top brass fight for the rank and file

#1
In the Sunday Telegraph today. page 16 under the pic of a B52

A group of Britain's most senior military figures is to establish a campaigning organisation to lobby the Government over its "neglect" of the armed forces.
The National Defence Association features household names including Colenels Bob Stewart and Tim Collins, as well as three former heads of the armed forces as patrons - Lords Guthrie, Boyce and Craig.
Winston Churchil, the former MP and Grandson of the wartime leader is to be the president of the Organisation. The Move is being seen as evidence of the gulf between ministers and forces over the course of the conflicts in Iraq and Afghanistan, with claims that the Government ia no longer honouring the military covenant. its duty of care to servicemen and women.

It has got to the point, where someone has got to step up to the plate.

there is more to the aricle but that is the jist of it

Dunc
 
#5
FaceLikeAPingPongBall said:
Has it really come to the point when we have to wheel out Bonking Bob to 'lobby' for decent treatment...... sad, very sad!

If you can't talk sense,shut up. He at least is doing something for the forces which is more than can be said for a lot of ex officers.
 
#6
This could be a good time to hit the message home. It will be most sucessful if they can attract prominent people with no connection to the military to the campaign as these are the people the public will respond to most readily.

I think that there are plenty of well known (and well respected) figures who would be happy to get involved.

I am neither well known (nor well respected :wink:) but I would donate money and time to such a cause as would most other ex soldiers.
 

OldSnowy

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#7
Letterwritingman said:
We already have BAFF...........are we in danger of diluting the message here?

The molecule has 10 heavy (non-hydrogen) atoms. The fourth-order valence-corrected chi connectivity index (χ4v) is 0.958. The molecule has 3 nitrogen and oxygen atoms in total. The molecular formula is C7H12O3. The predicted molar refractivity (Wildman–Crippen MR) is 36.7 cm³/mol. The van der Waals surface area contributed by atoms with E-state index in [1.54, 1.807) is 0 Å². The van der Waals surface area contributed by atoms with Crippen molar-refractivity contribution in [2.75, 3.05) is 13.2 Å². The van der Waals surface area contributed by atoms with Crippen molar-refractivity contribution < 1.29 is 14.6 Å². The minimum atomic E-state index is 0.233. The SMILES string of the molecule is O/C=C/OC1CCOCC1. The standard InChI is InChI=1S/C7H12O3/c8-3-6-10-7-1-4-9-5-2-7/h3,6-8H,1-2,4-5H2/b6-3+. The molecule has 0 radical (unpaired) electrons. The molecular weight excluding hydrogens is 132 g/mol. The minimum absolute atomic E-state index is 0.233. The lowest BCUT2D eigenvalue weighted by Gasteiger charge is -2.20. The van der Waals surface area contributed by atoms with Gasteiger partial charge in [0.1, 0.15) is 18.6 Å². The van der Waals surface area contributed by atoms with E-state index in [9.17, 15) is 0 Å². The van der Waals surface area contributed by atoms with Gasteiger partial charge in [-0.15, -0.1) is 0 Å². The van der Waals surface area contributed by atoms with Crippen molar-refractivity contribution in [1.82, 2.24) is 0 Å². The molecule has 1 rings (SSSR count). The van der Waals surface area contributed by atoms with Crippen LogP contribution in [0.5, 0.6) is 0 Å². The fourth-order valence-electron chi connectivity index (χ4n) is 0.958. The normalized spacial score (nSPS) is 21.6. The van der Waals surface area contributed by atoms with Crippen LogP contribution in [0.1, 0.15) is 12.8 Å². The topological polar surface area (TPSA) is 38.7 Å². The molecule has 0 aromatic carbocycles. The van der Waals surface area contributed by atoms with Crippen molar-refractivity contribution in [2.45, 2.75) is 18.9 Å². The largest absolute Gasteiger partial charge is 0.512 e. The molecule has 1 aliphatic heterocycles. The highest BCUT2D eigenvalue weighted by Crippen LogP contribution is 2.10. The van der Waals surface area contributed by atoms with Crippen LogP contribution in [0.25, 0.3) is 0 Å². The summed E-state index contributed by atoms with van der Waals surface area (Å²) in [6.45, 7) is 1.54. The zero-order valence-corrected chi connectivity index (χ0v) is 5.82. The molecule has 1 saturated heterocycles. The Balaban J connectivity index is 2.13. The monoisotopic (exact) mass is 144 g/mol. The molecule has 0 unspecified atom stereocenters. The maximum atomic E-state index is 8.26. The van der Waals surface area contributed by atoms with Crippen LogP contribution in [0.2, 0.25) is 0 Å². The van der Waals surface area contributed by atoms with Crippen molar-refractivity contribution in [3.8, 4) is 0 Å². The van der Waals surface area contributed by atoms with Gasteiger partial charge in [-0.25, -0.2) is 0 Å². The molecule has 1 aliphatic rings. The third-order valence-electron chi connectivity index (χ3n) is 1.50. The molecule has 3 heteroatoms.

If I were the suspicious type, I'd suggest that this is one of the main reasons - BAFF is too close to the soldier, too much of a loose cannon. I'm sure that an organisation with plenty of 'safe' hands running it will be much more, let's say, reasonable? You can always offer them a nice media contract, or a good dinner, and they'll see the reality of things.............

A highly, highly suspicious move IMHO.
 
#8
Equally these people are likely to have better access to the powers that be as lobbyists than BAFF. I do agree though that there is a possibility of a diluted message or maybe it could be viewed as an attack on two fronts. Only time will tell I guess......
 
#9
OldSnowy said:
Letterwritingman said:
We already have BAFF...........are we in danger of diluting the message here?
If I were the suspicious type, I'd suggest that this is one of the main reasons - BAFF is too close to the soldier, too much of a loose cannon. I'm sure that an organisation with plenty of 'safe' hands running it will be much more, let's say, reasonable? You can always offer them a nice media contract, or a good dinner, and they'll see the reality of things.............

A highly, highly suspicious move IMHO.
I have to agree, im thinking why and why now. Is Baff now seen by those in the clouds as being to popular, and rather than raise a stink by having a 'go' at Baff, its easier to 1/ try to dilute Baffs popularity and 2/ By being who they are and the old boys network can 'appear' to be more in the know.

Something fishy here.
 
#10
FaceLikeAPingPongBall said:
Has it really come to the point when we have to wheel out Bonking Bob to 'lobby' for decent treatment...... sad, very sad!
'We' haven't wheeled him out. He has wheeled himself out...

Big difference ;)

msr
 
#11
Probably chucking a thunderflash into this debate, but I've been looking at both BAFF and UKNDA for a while now without committing myself.